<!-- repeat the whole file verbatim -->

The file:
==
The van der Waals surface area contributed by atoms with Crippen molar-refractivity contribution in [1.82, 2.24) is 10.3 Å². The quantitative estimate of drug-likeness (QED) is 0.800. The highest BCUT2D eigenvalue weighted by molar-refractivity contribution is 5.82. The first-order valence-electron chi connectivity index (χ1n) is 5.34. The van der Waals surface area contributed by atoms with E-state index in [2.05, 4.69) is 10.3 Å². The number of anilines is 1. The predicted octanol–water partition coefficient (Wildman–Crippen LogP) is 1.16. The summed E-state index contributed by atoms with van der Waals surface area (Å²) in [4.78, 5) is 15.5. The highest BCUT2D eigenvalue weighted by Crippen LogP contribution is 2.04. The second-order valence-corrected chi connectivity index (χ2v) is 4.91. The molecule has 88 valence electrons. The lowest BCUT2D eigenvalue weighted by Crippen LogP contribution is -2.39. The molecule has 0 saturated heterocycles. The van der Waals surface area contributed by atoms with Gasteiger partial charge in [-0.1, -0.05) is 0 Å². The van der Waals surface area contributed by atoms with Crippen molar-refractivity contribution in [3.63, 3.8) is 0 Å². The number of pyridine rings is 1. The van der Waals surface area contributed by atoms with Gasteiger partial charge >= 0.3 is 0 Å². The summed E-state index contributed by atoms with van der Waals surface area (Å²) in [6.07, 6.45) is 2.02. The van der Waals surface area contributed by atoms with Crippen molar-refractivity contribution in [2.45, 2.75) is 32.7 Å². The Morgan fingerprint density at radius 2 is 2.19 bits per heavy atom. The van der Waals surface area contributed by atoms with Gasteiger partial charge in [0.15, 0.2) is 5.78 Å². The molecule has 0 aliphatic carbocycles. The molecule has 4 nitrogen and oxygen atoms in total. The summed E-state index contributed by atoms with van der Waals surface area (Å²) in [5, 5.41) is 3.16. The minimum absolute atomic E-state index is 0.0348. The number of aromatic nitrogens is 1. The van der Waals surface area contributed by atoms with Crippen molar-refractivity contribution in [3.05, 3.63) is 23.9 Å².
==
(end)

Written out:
The van der Waals surface area contributed by atoms with Crippen molar-refractivity contribution in [1.82, 2.24) is 10.3 Å². The quantitative estimate of drug-likeness (QED) is 0.800. The highest BCUT2D eigenvalue weighted by molar-refractivity contribution is 5.82. The first-order valence-electron chi connectivity index (χ1n) is 5.34. The van der Waals surface area contributed by atoms with E-state index in [2.05, 4.69) is 10.3 Å². The number of anilines is 1. The predicted octanol–water partition coefficient (Wildman–Crippen LogP) is 1.16. The summed E-state index contributed by atoms with van der Waals surface area (Å²) in [4.78, 5) is 15.5. The highest BCUT2D eigenvalue weighted by Crippen LogP contribution is 2.04. The second-order valence-corrected chi connectivity index (χ2v) is 4.91. The molecule has 88 valence electrons. The lowest BCUT2D eigenvalue weighted by Crippen LogP contribution is -2.39. The molecule has 0 saturated heterocycles. The van der Waals surface area contributed by atoms with Gasteiger partial charge in [-0.1, -0.05) is 0 Å². The van der Waals surface area contributed by atoms with Crippen molar-refractivity contribution in [3.63, 3.8) is 0 Å². The number of pyridine rings is 1. The van der Waals surface area contributed by atoms with Gasteiger partial charge >= 0.3 is 0 Å². The summed E-state index contributed by atoms with van der Waals surface area (Å²) in [6.07, 6.45) is 2.02. The van der Waals surface area contributed by atoms with Crippen molar-refractivity contribution in [2.45, 2.75) is 32.7 Å². The Morgan fingerprint density at radius 2 is 2.19 bits per heavy atom. The van der Waals surface area contributed by atoms with Gasteiger partial charge in [0.15, 0.2) is 5.78 Å². The molecule has 0 aliphatic carbocycles. The molecule has 4 nitrogen and oxygen atoms in total. The summed E-state index contributed by atoms with van der Waals surface area (Å²) in [5, 5.41) is 3.16. The minimum absolute atomic E-state index is 0.0348. The number of aromatic nitrogens is 1. The van der Waals surface area contributed by atoms with Crippen molar-refractivity contribution in [3.05, 3.63) is 23.9 Å².